My name is Alana Haldan and I am a Natural Chef student with a passion for vegan, plant-based cooking, fermentation, and raw foods. Before diving into the culinary world, I was a graphic designer, spending most of my time behind a computer screen. Despite thinking of myself as a healthy eater, I felt overweight, tired,
Mushrooms, in combination with aromatic herbs and vegetables, lend a rich, earthy flavor to this stock that can be used in vegetarian dishes as an alternative to meat stocks. Save Print Mushroom Stock Author: Bauman College Serves: 2 quarts Ingredients 1½ Tbs olive oil 1 medium yellow onion, coarsely chopped 1 medium leek, sliced 4 cloves
Cashews provide an excellent dairy-free base for creating dressings and creams, both savory and sweet. In this recipe, the combination of apple cider vinegar and lemon juice lends the perfect acidic punch to this nut-based alternative to sour cream. Save Print Cashew Sour Cream Author: Rouxbe.com Serves: 1 cup Ingredients 1 cup raw cashews ½ cup
Natural Chef alumna, Hillori Hansen, and her daughter, Sienna, show us how to prepare a simple and delicious seasonal fruit salad that will be sure to delight friends and family and be the highlight of any summer cookout! Be sure to check out Hillori’s Alumni Spotlight Video to hear about her journey at Bauman College.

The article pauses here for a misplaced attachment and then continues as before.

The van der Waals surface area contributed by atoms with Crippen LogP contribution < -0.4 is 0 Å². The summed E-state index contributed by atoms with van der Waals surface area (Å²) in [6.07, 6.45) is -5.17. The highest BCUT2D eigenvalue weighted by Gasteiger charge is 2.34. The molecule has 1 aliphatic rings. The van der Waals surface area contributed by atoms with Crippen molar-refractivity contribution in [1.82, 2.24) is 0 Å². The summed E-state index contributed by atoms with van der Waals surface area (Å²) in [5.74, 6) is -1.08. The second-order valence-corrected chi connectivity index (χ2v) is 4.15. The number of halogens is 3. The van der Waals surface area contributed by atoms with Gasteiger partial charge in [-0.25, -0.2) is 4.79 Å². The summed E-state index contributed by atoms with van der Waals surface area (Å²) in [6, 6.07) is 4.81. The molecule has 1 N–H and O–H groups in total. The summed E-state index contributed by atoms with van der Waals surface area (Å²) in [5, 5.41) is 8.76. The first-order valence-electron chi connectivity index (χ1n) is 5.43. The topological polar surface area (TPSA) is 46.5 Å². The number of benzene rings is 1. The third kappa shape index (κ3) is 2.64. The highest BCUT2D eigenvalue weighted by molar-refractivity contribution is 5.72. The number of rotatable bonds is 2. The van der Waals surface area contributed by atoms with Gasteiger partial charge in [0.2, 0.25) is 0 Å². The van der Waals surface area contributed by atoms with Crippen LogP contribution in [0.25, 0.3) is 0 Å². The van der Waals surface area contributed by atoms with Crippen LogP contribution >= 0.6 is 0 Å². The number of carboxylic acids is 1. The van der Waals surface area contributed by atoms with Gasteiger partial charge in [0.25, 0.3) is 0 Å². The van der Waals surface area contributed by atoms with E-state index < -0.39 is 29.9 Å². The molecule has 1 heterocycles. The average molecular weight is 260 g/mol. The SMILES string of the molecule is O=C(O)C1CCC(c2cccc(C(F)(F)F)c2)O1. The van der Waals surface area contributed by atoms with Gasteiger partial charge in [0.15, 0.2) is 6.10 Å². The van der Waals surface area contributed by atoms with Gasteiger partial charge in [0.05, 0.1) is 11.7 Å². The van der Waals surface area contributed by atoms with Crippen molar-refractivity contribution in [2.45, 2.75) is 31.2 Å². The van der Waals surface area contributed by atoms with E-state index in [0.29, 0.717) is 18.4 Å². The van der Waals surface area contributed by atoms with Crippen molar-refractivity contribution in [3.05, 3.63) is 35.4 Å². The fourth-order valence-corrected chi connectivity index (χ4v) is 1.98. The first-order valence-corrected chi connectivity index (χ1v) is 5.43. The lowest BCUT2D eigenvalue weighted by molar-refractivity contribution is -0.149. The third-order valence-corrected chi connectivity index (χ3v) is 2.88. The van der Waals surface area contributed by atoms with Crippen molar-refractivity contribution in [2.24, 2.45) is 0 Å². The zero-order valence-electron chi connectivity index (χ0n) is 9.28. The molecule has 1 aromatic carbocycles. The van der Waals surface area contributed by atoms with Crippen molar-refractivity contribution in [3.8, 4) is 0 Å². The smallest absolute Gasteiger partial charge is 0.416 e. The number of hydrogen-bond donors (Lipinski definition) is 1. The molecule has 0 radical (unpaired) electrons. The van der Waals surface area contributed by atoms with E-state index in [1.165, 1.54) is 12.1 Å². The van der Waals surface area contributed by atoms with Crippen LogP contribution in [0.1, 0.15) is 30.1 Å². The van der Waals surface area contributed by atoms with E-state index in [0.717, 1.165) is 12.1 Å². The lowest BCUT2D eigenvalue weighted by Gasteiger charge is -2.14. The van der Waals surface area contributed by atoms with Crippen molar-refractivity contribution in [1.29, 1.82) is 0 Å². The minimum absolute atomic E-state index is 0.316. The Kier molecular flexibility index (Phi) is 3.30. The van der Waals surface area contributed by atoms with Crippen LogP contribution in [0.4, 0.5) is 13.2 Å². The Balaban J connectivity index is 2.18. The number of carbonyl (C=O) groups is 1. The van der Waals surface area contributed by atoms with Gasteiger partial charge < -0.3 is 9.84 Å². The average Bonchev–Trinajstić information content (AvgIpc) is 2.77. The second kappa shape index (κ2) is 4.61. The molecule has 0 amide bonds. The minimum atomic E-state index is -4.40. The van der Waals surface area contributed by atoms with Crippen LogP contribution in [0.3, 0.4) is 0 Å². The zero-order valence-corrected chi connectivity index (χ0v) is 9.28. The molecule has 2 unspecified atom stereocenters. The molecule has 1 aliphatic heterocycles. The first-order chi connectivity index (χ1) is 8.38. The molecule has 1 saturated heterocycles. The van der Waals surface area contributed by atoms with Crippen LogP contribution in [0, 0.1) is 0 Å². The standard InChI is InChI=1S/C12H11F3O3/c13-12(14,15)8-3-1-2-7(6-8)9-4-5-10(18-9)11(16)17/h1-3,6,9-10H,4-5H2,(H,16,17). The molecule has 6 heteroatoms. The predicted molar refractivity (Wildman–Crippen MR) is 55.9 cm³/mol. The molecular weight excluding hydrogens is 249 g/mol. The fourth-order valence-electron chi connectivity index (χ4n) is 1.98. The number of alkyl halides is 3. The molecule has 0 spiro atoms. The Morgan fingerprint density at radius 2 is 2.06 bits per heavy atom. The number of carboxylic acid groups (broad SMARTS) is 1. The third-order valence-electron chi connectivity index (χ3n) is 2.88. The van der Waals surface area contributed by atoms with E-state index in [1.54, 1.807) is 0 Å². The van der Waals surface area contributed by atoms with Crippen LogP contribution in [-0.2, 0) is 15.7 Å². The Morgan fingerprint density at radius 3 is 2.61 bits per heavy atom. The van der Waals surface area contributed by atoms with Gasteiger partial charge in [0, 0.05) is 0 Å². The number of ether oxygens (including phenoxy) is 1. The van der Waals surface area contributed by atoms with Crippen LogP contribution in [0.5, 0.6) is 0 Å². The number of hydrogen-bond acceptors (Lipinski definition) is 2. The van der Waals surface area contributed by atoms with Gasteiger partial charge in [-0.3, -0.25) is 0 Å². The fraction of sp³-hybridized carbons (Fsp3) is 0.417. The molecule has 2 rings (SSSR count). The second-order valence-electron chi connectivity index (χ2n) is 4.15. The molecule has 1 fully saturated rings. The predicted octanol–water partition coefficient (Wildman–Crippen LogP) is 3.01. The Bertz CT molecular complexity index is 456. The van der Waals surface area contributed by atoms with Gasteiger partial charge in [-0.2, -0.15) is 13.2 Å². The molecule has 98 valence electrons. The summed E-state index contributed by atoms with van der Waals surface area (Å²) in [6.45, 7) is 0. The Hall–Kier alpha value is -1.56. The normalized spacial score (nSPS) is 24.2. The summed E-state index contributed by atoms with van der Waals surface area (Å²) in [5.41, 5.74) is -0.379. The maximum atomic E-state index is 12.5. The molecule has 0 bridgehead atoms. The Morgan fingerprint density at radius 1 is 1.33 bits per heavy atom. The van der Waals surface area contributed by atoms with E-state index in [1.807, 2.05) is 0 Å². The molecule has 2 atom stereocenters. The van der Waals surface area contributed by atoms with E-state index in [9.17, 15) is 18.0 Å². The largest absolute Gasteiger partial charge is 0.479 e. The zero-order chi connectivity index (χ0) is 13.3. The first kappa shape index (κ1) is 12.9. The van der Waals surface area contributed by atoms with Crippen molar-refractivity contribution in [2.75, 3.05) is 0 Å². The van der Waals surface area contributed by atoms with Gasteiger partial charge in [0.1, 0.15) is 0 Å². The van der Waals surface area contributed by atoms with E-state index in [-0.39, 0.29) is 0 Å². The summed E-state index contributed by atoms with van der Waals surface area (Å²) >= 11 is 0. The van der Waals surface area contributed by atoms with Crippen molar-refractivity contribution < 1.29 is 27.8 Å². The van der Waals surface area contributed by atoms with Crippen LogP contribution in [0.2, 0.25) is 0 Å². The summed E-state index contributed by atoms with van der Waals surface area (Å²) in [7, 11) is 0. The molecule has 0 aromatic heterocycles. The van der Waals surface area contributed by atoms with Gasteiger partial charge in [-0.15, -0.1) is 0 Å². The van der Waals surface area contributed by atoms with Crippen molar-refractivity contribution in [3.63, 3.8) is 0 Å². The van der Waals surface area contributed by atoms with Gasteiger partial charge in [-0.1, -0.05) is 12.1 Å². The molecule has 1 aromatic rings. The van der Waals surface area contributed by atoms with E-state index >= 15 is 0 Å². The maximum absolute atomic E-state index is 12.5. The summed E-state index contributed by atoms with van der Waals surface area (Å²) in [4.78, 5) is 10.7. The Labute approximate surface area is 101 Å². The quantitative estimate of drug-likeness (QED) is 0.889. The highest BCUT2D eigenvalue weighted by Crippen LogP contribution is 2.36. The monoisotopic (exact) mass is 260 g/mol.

A Simple Side This Asian-style dish uses miso to add an earthy richness to blanched green beans. The combination of sweet and salty from the mirin, local honey, and tamari add a delicious depth to the flavor of this simple, vegetable side. Miso Magic Miso is made from fermenting soybeans, rice, or barley with sea
Bandakka Curry With influences from Indonesian and South Indian cuisine, this rich, Sri Lankan curry, adapted from Charmaine Solomon’s The Complete Asian Cookbook Series: Sri Lanka & The Philippines, features nutrient-dense okra—also known as “ladies’ fingers” or bandakka—coconut milk, green chiles, and curry leaves. Seasonal Okra Low in calories, fat, and carbohydrates, but high in both
Springtime’s sweetheart, asparagus, comes and goes as fleetingly as the season itself. These delicate spears ferment for a short time and their freshness is preserved by soaking in the salty brine. Since they are not cooked, they soften slightly in the brine and their raw flavor is showcased. Be careful not to ferment for much